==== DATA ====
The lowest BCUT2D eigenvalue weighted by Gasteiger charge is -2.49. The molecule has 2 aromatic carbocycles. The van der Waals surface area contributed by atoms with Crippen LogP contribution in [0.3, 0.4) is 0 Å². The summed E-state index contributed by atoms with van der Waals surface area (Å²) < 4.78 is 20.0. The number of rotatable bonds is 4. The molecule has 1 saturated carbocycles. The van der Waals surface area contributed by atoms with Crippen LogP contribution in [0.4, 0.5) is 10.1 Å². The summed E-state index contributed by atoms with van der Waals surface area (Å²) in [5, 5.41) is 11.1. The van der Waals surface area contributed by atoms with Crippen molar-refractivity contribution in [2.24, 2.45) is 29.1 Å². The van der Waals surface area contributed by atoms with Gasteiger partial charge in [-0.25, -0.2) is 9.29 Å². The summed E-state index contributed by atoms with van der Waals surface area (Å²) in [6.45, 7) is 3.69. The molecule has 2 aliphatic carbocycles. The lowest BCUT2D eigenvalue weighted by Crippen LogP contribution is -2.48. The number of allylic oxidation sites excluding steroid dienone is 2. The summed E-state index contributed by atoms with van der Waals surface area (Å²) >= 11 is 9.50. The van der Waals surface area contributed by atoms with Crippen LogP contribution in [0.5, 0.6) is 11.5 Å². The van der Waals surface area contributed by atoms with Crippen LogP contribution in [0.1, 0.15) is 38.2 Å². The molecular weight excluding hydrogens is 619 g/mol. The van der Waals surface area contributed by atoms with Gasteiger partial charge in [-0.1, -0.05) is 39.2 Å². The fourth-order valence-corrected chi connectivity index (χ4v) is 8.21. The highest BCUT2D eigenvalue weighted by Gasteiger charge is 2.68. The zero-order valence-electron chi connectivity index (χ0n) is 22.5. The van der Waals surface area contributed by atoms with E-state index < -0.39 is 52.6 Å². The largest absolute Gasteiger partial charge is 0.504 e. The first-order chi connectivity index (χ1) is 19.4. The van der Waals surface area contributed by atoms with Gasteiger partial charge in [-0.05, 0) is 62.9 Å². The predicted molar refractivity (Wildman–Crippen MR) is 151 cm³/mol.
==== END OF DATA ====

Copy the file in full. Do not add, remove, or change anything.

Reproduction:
The lowest BCUT2D eigenvalue weighted by Gasteiger charge is -2.49. The molecule has 2 aromatic carbocycles. The van der Waals surface area contributed by atoms with Crippen LogP contribution in [0.3, 0.4) is 0 Å². The summed E-state index contributed by atoms with van der Waals surface area (Å²) < 4.78 is 20.0. The number of rotatable bonds is 4. The molecule has 1 saturated carbocycles. The van der Waals surface area contributed by atoms with Crippen LogP contribution in [0.4, 0.5) is 10.1 Å². The summed E-state index contributed by atoms with van der Waals surface area (Å²) in [5, 5.41) is 11.1. The van der Waals surface area contributed by atoms with Crippen molar-refractivity contribution in [2.24, 2.45) is 29.1 Å². The van der Waals surface area contributed by atoms with Gasteiger partial charge in [-0.25, -0.2) is 9.29 Å². The summed E-state index contributed by atoms with van der Waals surface area (Å²) in [6.45, 7) is 3.69. The molecule has 2 aliphatic carbocycles. The lowest BCUT2D eigenvalue weighted by Crippen LogP contribution is -2.48. The number of allylic oxidation sites excluding steroid dienone is 2. The summed E-state index contributed by atoms with van der Waals surface area (Å²) >= 11 is 9.50. The van der Waals surface area contributed by atoms with Crippen LogP contribution in [0.5, 0.6) is 11.5 Å². The van der Waals surface area contributed by atoms with Crippen LogP contribution in [0.1, 0.15) is 38.2 Å². The molecular weight excluding hydrogens is 619 g/mol. The van der Waals surface area contributed by atoms with Gasteiger partial charge in [-0.1, -0.05) is 39.2 Å². The fourth-order valence-corrected chi connectivity index (χ4v) is 8.21. The highest BCUT2D eigenvalue weighted by Gasteiger charge is 2.68. The zero-order valence-electron chi connectivity index (χ0n) is 22.5. The van der Waals surface area contributed by atoms with E-state index < -0.39 is 52.6 Å². The largest absolute Gasteiger partial charge is 0.504 e. The first-order chi connectivity index (χ1) is 19.4. The van der Waals surface area contributed by atoms with Gasteiger partial charge in [-0.05, 0) is 62.9 Å². The predicted molar refractivity (Wildman–Crippen MR) is 151 cm³/mol.